Recently I needed to do something about the old cabin lights when the switches stopped working.
I decided to upgrade the lights to Red / White LED fixtures. I wanted the Red light option to preserve the night vision of the crew if we were using the boat at night. The old lights were surface mounted and pinched the wiring, I had spaced out the fixtures a bit but I wanted to improve the mounting and not pinch the wires. I had not intended to buy lights that day (at the boat show) so I had not measured the size of the old fixtures. When I explained my dilemma about the size to the light guy, he had the answer “the smaller size fixtures are standard on all boats.” So gullible me bought two of the smaller lights and when I got to the boat a few days later I found out that the lights were smaller than the original lights on the boat.
Since I wanted to space the lights away from the surface of the cabin, the new lights being smaller turned out not to be an issue. I had part of a piece of 1/4 inch white King Starboard left from another project that I decided to use for the spacer.
I cut two doughnuts out of the King Starboard sheet. King Starboard is all but impossible to mark on. After several attempts to mark the circles, I got a pair of dividers and used them to scribe the inside and outside diameter circles for the light spacers. The OD was a bit larger than the old light housing.
King Starboard is soft, gummy and a bit tricky to cut. I used a powered jigsaw to cut out the circles. If the saw blade goes too fast the plastic will sort of flow around the blade. A very course blade and slow speed was the secret.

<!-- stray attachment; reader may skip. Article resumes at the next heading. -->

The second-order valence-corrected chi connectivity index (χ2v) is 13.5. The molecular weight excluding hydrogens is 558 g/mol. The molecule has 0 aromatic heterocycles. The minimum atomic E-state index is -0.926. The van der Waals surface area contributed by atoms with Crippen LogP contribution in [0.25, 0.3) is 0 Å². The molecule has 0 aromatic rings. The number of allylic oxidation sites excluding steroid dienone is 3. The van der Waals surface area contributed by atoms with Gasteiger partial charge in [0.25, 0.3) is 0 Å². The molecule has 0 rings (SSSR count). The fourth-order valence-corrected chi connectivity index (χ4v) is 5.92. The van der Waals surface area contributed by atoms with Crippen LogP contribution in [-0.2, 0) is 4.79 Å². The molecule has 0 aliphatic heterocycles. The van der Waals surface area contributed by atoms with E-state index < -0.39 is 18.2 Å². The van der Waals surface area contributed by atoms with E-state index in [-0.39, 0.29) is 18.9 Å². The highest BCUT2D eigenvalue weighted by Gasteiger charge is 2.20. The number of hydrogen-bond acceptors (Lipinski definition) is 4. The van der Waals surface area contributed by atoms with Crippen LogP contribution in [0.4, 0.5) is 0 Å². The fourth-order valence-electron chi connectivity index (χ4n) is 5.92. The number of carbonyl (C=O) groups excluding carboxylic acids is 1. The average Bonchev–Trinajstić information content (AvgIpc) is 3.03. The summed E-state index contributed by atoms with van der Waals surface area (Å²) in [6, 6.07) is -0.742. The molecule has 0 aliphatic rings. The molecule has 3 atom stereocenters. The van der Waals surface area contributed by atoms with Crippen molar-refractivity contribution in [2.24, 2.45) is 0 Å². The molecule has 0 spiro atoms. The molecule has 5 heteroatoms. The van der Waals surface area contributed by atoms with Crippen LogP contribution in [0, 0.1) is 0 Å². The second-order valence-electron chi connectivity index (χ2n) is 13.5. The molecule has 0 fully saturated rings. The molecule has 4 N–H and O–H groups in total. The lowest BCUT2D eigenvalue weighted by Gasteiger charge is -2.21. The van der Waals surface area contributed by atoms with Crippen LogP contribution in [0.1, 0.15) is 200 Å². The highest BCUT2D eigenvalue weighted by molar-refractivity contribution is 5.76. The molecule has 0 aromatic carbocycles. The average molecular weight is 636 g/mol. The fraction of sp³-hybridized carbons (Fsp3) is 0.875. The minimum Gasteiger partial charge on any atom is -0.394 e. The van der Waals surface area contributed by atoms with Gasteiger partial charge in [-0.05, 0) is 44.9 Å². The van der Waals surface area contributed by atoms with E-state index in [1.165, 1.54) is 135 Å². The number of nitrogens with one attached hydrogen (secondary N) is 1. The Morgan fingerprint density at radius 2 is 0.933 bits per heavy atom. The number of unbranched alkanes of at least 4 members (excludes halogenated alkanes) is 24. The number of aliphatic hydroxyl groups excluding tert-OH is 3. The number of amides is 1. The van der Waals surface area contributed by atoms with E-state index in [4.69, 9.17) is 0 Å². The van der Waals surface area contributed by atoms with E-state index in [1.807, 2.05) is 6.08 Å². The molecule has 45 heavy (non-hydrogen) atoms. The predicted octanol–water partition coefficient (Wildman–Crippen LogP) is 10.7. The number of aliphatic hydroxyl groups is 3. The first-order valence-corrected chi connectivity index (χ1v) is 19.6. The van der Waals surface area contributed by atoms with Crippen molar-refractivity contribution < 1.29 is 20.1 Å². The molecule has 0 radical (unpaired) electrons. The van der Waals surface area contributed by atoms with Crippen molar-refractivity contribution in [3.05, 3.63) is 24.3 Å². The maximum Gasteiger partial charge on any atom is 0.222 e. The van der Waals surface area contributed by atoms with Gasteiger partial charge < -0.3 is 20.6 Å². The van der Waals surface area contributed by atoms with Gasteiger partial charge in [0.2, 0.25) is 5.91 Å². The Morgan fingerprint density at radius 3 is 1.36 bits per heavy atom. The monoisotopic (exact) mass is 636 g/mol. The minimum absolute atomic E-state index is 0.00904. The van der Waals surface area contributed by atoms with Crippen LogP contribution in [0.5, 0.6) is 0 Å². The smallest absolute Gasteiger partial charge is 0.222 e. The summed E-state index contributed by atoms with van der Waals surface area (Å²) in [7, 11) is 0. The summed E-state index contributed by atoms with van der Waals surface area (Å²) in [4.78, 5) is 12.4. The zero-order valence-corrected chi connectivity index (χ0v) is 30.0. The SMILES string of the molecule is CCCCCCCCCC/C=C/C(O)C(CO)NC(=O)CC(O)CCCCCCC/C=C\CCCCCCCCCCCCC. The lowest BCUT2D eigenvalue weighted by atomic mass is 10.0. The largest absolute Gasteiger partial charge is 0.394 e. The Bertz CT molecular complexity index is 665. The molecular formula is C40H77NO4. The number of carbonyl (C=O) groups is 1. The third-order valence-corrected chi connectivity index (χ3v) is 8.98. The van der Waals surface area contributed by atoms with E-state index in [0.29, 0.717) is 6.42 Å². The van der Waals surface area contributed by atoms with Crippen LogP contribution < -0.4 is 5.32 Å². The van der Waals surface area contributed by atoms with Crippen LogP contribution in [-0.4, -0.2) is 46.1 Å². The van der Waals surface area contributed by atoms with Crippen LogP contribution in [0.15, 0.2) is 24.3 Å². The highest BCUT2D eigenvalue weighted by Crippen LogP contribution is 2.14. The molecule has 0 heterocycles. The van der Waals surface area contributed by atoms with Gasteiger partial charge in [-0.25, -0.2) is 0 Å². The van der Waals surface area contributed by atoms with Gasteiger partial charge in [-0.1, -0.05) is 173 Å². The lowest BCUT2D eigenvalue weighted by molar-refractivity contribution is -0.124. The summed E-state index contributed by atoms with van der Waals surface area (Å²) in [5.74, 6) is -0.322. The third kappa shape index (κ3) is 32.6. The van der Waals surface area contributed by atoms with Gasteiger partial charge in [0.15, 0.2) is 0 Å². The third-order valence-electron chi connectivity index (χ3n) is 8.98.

I used a small bench mount belt sander to smooth out the outside of the spacer. If you don’t have a power sander, a block of wood with a bit of foam on it or a rubber sanding pad that can flex a bit to help even up the outside edge. The edge does not need to be perfect to look good. If the edges have a bit of a mat finish, any irregular areas will not show as much as a finely polished edge. Round the edge that is toward the inside of the cabin to help the edge look better, rounding the edge also makes if safer if someone bumps into the spacer.
I cut a slot on the backside of the spacer for the wires to exit. I used a router, make sure to use a guide to make sure the slot is straight and the router does not jump around.
Mark the spacer to show the proper mounting direction. I held the spacer up where it was going to be mounted to find where to drill the mounting holes to match the existing holes in the bottom of the overhead and used the old light housing to drill the holes in the spacer. Pilot holes for the new light mounting screws were drilled in the spacer and orientated to put the light switch to the center of the boat, orientate the switch position to one that makes sense for your use. The screws for the new light were short since the mounting spacer was only 1/4 inch thick, so the pilot holes need to be the correct size and the screws short enough to not go through the spacer.
When the new cabin light was ready to assemble, I mounted the new light to the spacer, connected the wires, tested the new cabin light and lastly mounted the entire cabin light assembly on the cabin overhead.
Thanks for your interest in and support of boating safety
– c / m –